Five Maine lobstermen, with the support of the Sustainable Maine Fishing Foundation, filed a lawsuit in the United States District Court for the District of Maine, alleging that recent rules promulgated by the Maine Department of Marine Fisheries (MDMR) present an immediate and severe risk to the constitutionally protected privacy interests of Maine lobstermen.
The fishermen are seeking emergency injunctive relief from a federal judge in Maine, which will restrain the Atlantic States Marine Fisheries Commission from maintaining the 24-hour electronic monitoring that has already been in place.
The rule went into effect on Dec. 15, 2023, mandating that all Maine lobstermen with federal lobster fishing permits must install and maintain 24-hour electronic tracking devices on their lobster boats, keep them operational when the vessel is in the water regardless of where the vessel is landing, the trip type, and the location of where they were fishing no matter the target species.
Plaintiffs Frank Thompson, Joel Strout, Jason Lord, Christopher Smith, and Jack Cunningham contend that the 24-hour surveillance of Maine’s federally licensed lobster fleet is unconstitutional, unwarranted, and unfair to Maine lobstermen. They state that this industry has proven through the actions of generations of lobstering families that they are reasonable, sustainable stewards of the ocean’s ecosystems.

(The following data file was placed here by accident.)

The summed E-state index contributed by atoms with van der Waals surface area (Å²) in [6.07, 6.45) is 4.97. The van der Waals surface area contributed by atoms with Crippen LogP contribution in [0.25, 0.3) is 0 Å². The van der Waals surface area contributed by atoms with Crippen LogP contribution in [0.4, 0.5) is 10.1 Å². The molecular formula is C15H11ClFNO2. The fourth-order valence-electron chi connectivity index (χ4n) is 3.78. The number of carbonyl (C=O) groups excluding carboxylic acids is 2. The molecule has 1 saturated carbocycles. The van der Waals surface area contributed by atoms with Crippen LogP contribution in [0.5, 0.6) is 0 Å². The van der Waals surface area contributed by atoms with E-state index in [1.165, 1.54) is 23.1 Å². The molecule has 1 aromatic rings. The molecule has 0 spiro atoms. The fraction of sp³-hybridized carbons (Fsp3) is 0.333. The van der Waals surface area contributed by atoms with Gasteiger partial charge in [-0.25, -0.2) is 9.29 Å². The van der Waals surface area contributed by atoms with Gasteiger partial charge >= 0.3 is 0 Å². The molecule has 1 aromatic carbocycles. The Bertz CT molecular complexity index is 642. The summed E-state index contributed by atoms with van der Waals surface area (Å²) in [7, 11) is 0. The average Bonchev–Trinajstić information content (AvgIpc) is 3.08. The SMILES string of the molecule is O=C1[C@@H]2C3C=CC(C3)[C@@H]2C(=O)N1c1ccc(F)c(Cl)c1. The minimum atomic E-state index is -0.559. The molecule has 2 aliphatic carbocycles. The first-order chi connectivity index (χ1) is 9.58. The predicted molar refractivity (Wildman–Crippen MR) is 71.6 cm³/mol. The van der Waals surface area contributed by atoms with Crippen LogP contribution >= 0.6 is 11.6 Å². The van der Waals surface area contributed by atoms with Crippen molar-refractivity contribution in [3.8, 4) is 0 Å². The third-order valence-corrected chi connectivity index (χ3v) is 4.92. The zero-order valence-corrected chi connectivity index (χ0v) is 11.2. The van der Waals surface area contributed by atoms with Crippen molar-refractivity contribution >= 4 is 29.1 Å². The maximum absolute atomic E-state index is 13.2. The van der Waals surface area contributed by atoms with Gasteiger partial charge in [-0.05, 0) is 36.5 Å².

They further contended, “the collection of such information, without any assurance that it will remain protected from further dissemination, including for the benefit of other “offshore” industry interests unrelated to lobster fishing, is improper and manifests violation of their constitutionally protected privacy rights.”
Maine Sustainable Fishing Foundation and the plaintiffs support appropriate regulatory measures and monitoring of the ocean ecosystems to protect both the lobster fishery and other wildlife that inhabit it. However, they find that the recent rules put in place by MDMR are an invasion of the personal and commercial privacy interests of Maine lobstermen and women.
Patrick Keliher, commissioner of the Maine Department of Marine Resources, is named as the defendant in this case in his official capacity. Maine DMR has declined to comment on the lawsuit at this time.
Attorney Thimi Mina told Maine Public, “They’re an important part of their lives, and they use these vessels for purposes other than commercial lobstering, including other commercial ventures, personal use, family use, and recreational use.”
The Sustainable Maine Fishing Foundation is holding an active fundraiser in support of protecting Maine lobstermen’s privacy interests.
Find the complete press release and motion here.